News & Events
It is now widely agreed that good state-business relations (SBRs) are an important factor in promoting economic growth. Good information flows between states and businesses, as well as transparency, reciprocity, credibility and trust are often said to be the critical elements of effective SBRs. SBRs are political relationships and the role of leadership in establishing and sustaining such relationships is crucial. There is now a strong comparative and case-study literature on the politics of state-business relations on a global basis, but there has been little focus on this topic in the Pacific. This new background paper by Caryn Peiffer provides a good literature review of the little that is known about Pacific SBRs and it outlines some key questions for further research.
A new research project in collaboration with the Uongozi Institute for Leadership for Sustainable Development is exploring developmental leadership in Uganda, Tanzania, Ghana and South Africa.
The University of Manchester's annual lecture in memory of DLP's founding Director of Research, Adrian Leftwich, will be given this year by Nic van de Walle, Professor of International Studies at Cornell University, on Wednesday, 16 November.
The Politics of State Business Relations in the Pacific: What is already documented and what do we need to know?
State business relationships are political relationships and the role of leadership in establishing and sustaining such relationships is crucial. There is now a strong comparative and case-study literature on the politics of state-business relations on a global basis, but there has been little focus on this topic in the Pacific.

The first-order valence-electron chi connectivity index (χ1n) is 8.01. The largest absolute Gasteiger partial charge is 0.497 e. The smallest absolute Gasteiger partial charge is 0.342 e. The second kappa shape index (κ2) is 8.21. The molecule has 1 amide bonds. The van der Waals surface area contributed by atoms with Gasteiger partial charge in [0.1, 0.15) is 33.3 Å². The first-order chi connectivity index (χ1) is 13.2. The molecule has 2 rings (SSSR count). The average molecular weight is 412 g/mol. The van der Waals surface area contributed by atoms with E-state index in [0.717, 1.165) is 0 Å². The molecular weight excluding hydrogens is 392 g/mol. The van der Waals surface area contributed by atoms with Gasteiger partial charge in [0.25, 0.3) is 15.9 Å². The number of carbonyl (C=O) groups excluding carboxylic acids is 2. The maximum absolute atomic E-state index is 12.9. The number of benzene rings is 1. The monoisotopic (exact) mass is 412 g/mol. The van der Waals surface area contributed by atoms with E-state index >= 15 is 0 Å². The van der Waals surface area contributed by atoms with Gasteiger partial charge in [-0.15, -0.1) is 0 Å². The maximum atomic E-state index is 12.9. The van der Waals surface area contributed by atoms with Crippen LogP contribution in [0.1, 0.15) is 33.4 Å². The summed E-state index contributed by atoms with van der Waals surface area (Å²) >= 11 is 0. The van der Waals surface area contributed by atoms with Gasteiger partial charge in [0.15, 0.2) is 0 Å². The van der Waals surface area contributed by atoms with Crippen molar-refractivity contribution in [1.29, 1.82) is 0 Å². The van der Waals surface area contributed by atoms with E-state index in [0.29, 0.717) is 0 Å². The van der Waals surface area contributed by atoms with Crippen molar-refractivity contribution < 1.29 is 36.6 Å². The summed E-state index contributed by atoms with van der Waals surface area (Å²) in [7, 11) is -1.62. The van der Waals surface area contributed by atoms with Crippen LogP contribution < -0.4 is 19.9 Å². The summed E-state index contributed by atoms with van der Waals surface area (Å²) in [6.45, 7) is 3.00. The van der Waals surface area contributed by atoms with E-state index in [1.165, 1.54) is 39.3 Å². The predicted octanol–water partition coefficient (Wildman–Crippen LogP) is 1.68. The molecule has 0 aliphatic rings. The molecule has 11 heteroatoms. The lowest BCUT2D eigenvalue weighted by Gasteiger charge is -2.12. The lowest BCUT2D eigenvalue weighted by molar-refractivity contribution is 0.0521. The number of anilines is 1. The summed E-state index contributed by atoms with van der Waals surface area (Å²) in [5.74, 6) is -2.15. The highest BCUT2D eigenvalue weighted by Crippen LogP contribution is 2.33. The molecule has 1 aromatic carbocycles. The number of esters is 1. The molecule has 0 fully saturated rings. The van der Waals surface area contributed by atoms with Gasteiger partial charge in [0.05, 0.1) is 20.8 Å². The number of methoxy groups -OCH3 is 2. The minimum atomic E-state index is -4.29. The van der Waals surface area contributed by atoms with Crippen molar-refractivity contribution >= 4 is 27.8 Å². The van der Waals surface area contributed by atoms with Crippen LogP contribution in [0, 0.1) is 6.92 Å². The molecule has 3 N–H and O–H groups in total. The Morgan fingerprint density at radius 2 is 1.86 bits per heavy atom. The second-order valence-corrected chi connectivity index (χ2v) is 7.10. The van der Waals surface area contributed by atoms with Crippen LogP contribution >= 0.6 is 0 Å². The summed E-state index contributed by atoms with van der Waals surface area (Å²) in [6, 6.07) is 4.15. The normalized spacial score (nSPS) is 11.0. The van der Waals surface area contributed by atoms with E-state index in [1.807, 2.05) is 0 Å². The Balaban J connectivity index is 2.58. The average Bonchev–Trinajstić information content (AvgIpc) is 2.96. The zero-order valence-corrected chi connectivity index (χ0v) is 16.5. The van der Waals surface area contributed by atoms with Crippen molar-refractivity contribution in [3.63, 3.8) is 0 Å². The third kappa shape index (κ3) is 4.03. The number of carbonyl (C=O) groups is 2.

The provision of public services typically involves many actors, state and non-state, at different phases of the process. The variety of interfaces between the state and the private sector can have important implications – for how services are delivered and who benefits, for the balance of power, for state legitimacy, and for accountability. This paper seeks to understand the conditions in which different institutional arrangements for public service provision produce developmental outcomes.
This paper finds that most services are provided by multiple actors, although the combinations of roles and modes of interaction vary. There is strong evidence that public-private partnerships work best where there is a good fit with local norms and expectations – legitimacy – and structured relationships with institutions that can monitor providers and have the independence to do so.
Testing Transparency: The Political Economy of the Extractive Industries Transparency Initiative in Myanmar
This paper explores the political economy dynamics of extractive resources in Myanmar and, specifically, the EITI process. It examines the interests of political, administrative, private sector and civil society actors engaged in this process and the contests among them. It considers how the EITI process has contributed to Myanmar’s continuing economic and political reforms and identifies challenges and emerging lessons.
Executive Summary - Testing Transparency: The Political Economy of the Extractive Industries Transparency Initiative in Myanmar
This two-page summary of the paper below highlights emerging lessons from Myanmar's Extractive Industries Transparency Initiative process.